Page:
Daily Life As a Refugee in the Middle East
Many Syrians fled their homes believing they'd be able to return within a few months, once the fighting stopped. Now, five years later or more, individuals and families displaced from their homes simply wait.
Some wait for the immediate assistance they need to live day to day in refugee camps, for basic materials like tarps for shelter and pots and pans for cooking. Others wait to move to more secure living conditions, where they will be farther away from danger, and better protected from harsh weather conditions. And yet others wait for the proper paperwork to come through so they can move to a country that will allow them to begin a new life, in which they might have increased opportunities for work and education.
As they wait, their needs are great. Many have experienced deep trauma and loss or even physical harm from which they must now recover. School is not available to most refugee children, so parents look for alternative means to provide their children with safe spaces for learning and growth. And, having potentially lost ties with friends and family when they left home, refugees long for community with others, and a sense of place and belonging, even as they are far from home.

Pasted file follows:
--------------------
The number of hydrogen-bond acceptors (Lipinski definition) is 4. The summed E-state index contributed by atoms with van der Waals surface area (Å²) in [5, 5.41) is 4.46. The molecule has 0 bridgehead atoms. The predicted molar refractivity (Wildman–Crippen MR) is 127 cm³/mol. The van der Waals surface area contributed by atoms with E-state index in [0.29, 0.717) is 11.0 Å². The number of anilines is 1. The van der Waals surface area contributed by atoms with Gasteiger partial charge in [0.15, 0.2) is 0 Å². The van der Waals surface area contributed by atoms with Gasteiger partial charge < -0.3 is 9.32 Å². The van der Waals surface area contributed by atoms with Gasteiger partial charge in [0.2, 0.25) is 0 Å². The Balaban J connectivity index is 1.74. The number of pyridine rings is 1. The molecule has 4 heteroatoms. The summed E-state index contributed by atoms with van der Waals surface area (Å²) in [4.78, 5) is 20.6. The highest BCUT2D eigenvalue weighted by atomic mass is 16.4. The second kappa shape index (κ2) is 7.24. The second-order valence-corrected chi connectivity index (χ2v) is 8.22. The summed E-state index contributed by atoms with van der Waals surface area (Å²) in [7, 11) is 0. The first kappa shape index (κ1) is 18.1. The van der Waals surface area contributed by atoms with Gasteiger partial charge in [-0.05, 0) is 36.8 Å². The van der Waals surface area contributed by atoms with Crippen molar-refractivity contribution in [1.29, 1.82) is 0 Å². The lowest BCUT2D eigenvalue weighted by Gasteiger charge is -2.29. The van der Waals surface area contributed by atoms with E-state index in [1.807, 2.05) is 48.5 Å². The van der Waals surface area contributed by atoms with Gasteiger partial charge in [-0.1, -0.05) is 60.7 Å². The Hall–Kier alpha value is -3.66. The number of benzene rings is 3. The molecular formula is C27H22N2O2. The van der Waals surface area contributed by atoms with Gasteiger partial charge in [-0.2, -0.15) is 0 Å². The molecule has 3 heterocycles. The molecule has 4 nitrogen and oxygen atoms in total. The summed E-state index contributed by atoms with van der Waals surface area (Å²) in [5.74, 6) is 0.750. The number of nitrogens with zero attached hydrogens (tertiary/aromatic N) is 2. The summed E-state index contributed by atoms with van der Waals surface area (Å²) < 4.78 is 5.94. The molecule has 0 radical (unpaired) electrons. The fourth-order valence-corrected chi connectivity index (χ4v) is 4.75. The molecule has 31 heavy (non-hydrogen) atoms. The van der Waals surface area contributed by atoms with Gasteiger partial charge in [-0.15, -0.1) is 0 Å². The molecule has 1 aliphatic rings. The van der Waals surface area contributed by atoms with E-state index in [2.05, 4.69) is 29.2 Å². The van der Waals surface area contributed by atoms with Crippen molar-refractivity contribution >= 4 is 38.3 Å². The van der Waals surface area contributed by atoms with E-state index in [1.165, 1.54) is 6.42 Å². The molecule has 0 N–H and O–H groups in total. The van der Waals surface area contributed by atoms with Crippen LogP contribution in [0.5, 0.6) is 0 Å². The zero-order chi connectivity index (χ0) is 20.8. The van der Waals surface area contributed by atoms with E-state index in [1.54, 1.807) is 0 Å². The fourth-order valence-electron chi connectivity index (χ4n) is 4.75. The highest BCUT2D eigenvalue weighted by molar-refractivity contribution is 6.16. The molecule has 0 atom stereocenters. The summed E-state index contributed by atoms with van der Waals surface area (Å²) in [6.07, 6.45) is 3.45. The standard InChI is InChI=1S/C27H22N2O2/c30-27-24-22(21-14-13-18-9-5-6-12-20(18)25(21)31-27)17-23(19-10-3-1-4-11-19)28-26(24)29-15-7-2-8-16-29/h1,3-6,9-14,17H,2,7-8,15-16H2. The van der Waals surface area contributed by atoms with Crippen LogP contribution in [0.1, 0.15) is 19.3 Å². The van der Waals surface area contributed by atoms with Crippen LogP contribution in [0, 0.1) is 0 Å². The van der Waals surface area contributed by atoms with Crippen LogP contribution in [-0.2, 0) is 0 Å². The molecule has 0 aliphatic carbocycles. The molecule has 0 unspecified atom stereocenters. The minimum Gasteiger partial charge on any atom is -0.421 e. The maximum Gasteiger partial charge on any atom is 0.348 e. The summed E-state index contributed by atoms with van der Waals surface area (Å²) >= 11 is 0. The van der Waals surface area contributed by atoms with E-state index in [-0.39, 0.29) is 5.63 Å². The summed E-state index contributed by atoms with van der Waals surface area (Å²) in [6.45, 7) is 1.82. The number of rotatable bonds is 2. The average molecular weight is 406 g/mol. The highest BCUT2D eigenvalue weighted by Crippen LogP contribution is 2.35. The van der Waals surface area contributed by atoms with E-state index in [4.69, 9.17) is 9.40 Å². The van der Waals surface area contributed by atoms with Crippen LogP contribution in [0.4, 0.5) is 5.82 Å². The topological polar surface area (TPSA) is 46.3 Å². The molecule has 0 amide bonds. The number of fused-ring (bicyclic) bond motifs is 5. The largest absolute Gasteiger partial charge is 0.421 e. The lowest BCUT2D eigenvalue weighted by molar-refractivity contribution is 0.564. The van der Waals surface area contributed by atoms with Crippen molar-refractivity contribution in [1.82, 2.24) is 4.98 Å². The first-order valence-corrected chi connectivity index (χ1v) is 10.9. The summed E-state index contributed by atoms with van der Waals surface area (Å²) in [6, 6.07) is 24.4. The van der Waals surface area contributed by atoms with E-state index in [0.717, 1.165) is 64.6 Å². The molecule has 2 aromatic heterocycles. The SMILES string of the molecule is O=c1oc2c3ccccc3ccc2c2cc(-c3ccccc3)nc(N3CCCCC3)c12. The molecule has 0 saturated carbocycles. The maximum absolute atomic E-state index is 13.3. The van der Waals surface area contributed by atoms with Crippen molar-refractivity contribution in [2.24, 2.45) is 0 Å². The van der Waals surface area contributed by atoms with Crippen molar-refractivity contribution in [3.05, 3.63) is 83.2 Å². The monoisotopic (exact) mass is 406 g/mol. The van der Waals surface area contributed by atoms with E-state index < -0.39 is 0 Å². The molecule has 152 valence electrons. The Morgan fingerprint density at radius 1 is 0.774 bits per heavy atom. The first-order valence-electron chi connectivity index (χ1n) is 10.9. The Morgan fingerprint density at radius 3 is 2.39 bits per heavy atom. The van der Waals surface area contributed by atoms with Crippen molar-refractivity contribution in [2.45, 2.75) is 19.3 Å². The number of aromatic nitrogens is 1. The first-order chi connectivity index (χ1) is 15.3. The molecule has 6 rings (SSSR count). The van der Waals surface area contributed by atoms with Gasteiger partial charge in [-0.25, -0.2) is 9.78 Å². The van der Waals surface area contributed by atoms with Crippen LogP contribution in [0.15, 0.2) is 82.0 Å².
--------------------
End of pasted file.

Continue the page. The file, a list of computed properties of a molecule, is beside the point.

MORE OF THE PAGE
Ultimately, many refugees wait for one thing—the opportunity to return home. It is uncertain whether this opportunity will ever avail itself. Until then, refugees wait and hope.